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FOR AGES 3 YEARS TO 18 YEARS
Both nail and hair growth happens every day in a small amount.
If the dominant hand in a human is relatively more active than the other one, the dominant hand's nails may grow faster. Fingernails also grow a lot faster than toenails.
Nails are grown in most primates, a claw-like plate that grows at the tip of toes and fingers. A nail resembles a claw found in animals. Toenails and fingernails are composed of a strong, protective protein known as alpha-keratin, a polymer. Alpha-keratin is also found in claws, horns, and the hooves of vertebrates. A nail consists of a nail bed, a nail matrix, and grooves around it along with a nail plate. The nail matrix is occasionally known as matrix unguis, onyschostroma, and tetragenous membrane. The skin under the nail plate is the nail bed. The nail root is in sinus unguis or nail sinus. The function of fingernails is to protect the fingertips, distal phalanx, and the soft tissues around them from injuries. Unlike nails, claws are compressed sideways and ventrally curved.
Nails are composed of several layers of dead keratin protein cells.
The nail protects the germinal matrix. This matrix contains blood vessels, nerves, and lymph. As long as the matrix is healthy and receives the nutrition it will produce cells. The old nail plate cells are pushed forward with the creation of new cells. This causes translucency, flatness, and compression of older cells. This is the reason why the nail bed capillaries are below visibility, giving it a red color.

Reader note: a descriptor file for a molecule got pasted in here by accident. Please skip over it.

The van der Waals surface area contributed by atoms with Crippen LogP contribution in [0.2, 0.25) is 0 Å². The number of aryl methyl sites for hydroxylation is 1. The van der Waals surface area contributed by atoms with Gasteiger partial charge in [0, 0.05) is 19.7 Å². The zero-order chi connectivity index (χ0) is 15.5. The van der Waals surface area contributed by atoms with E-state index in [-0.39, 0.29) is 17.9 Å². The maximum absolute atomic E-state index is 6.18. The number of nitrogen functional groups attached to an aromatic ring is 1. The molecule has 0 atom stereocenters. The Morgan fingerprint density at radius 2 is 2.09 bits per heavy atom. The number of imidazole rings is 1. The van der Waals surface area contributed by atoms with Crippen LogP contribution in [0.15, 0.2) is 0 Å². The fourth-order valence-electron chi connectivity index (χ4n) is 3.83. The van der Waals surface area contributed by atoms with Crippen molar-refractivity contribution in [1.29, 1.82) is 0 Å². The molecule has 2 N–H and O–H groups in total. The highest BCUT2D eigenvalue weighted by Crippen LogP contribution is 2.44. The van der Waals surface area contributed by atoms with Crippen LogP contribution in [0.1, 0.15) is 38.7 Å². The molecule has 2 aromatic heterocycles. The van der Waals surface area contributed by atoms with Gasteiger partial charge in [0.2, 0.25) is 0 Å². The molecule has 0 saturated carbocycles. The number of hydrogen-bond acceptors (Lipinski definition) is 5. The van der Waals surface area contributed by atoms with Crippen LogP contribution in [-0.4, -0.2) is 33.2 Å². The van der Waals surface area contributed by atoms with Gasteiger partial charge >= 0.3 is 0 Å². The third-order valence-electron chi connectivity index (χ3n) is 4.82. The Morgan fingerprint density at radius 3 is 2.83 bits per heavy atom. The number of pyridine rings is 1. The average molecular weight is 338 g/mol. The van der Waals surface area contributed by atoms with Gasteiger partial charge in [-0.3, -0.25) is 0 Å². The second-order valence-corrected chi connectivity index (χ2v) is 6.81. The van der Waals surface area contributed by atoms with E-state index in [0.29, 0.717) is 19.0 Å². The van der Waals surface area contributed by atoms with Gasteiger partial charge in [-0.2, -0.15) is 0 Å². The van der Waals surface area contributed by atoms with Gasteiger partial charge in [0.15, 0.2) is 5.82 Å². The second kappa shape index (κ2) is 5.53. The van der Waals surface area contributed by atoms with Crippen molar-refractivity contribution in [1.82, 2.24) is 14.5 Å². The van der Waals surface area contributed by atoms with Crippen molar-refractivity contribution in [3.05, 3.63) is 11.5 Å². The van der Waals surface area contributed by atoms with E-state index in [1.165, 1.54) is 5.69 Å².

When a heart stops beating, brain cells die quickly, however, cells using less amount of oxygen live slightly longer. So, it is possible for nails and hair could grow a little even after the brain dies.
The growth rate of the nail depends on the season, sex, age, diet, exercise level, and hereditary characteristics. The human fingernails grow around 0.14 in (3.5 mm) per month, while our toenails grow around 0.063 in (1.6 mm) per month. Fingernails take three to six months to completely regrow and toenails take 12-18 months.
After the body dies, there is no glucose present in the body, so skin cells, nail cells, and hair cells do not turn over to produce new ones. Hence, hair and fingernails stop growing.
The structural protein, keratin, is similar to a curled, long ribbon. Two of these molecules intertwine creating a combined dimer strand. Several of these dimer strands intertwine to form flexible and strong fibrous material. This material then takes a flattened sheet-like shape (nails) or a long strand shape (hair). Most of the hair and nails structure is due to keratins and some layers of flattened dead cells are also present.
Nails may appear to grow on a dead body for any observer. However, because of dehydration after one's death the skin and soft tissues shrink, exposing the hair and fingernails that were covered by the skin makes them appear longer.
Like fingernails, it might appear as though the hair grows out of a decaying skull in a dead body. So, the hair and nails do not grow after death. In ancient times, humans noticed that the hair and nails appeared to grow in a dead person. This led to the assumption that the hair and nails grew even after death. Well, the fact is that hair and nails, like other parts of a person, cease to grow as soon as a person dies.
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